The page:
The modern reconstruction of Walsingham began in the middle years of the nineteenth century,
a product of Victorian romanticism and antiquarianism and, more important,
nostalgia for the medieval Catholic past within certain Anglican circles.
Five hundred years ago, before the turmoil of the Reformation that changed the face of religion in Britain, the land was webbed with sacred places visited by larger or smaller numbers of pilgrims. The greatest of these sites were Canterbury and Walsingham. The name of Canterbury remains alive to us today, thanks to Geoffrey Chaucer and the pilgrims with whom he populated the road to the tomb of Saint Thomas Becket and to the fact that the cathedral still towers above the fields of Kent, witness to the pre-Reformation past. Pilgrims continue to visit Canterbury, and in 2008 the British Broadcasting Corporation covered the London-Canterbury route in a program dealing with the lasting appeal of pilgrimages. Modern pilgrims are both secular and spiritual: there are "pilgrimage" holidays that focus on the journey - the natural surroundings and the culture and history to be found en route - and a cycling club in London even calls its annual cycle ride the Canterbury Pilgrimage, but there is also a keen religious interest. In 2011, for example, students from Kings College London went there on foot at the beginning of Lent; a Roman Catholic society organized a three-day pilgrimage from Rochester, ending with a blessing in Canterbury Cathedral; and sixteen members of a Tunbridge Wells Russian Orthodox church sang services at the sites of the tombs of two early saints within the cathedral. The cathedral provides, in its own words, "a wide range of facilities from private services to specially tailored guide tours" to "make your pilgrimage a special occasion" but has made no attempt to re-create its past by restoring the tomb of Thomas Becket as the focal point of pilgrimage; its identity as Mother Church of Anglican Christianity precludes any necessity to situate itself in the pre-Reformation world as a means of establishing its authority. Today only a single candle marks the place where the great gold-plated and jewel-encrusted shrine once stood.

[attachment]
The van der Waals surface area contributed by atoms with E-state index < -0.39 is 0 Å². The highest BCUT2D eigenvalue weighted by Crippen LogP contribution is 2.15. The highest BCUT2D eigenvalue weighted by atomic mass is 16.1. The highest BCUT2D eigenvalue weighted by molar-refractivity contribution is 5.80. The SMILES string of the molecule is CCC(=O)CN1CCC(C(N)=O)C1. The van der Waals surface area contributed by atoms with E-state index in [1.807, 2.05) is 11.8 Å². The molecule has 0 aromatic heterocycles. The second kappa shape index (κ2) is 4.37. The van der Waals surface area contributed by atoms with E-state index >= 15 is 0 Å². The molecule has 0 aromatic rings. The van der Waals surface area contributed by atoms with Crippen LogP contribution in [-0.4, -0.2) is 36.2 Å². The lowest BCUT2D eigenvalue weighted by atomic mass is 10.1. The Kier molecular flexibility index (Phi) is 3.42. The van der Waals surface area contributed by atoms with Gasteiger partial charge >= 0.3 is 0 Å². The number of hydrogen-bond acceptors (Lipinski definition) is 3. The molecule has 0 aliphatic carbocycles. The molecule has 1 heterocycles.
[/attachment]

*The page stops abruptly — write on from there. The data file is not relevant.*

The situation at Walsingham is very different. It had no poet to make its name familiar throughout the land, and when its great church was dissolved and its holy image taken to London and burned by royal command in 1538, there was nothing left to draw people to the tiny isolated North Norfolk village. Yet for three hundred years kings and nobles, as well as ordinary people, had flocked to its shrine of the Virgin Mary, seeking, in the words of Erasmus, who visited it in 1511, the health of their family, the increase of their estate, a long and happy life in this world, and eternal happiness in the next. Even Henry VIII, whose religious policies were to result in the dissolution of the monasteries and the destruction of pilgrimage sites, visited at least twice, and he continued to support it monetarily right to the end.
What was the power of Walsingham to attract pilgrims? Though today it is located in an isolated rural corner of North Norfolk, it was in medieval times in the middle of one of the richest areas in the land, whose main town of Norwich was second only to London in size and wealth. Evidence of the riches that the wool and cloth trade brought to East Anglia, of which Norfolk is a part, is apparent in the number of large churches and monastic ruins that still dot the landscape. In medieval times there were many pilgrimage centers in the region, like Bromholm Priory, with its remnant of the True Cross, and the shrine of the Virgin Mary in Ipswich, but none was greater than that of Our Lady of Walsingham. By the middle of the fifteenth century, it was one of the most important centers for the cult of the Virgin Mary in all of Europe.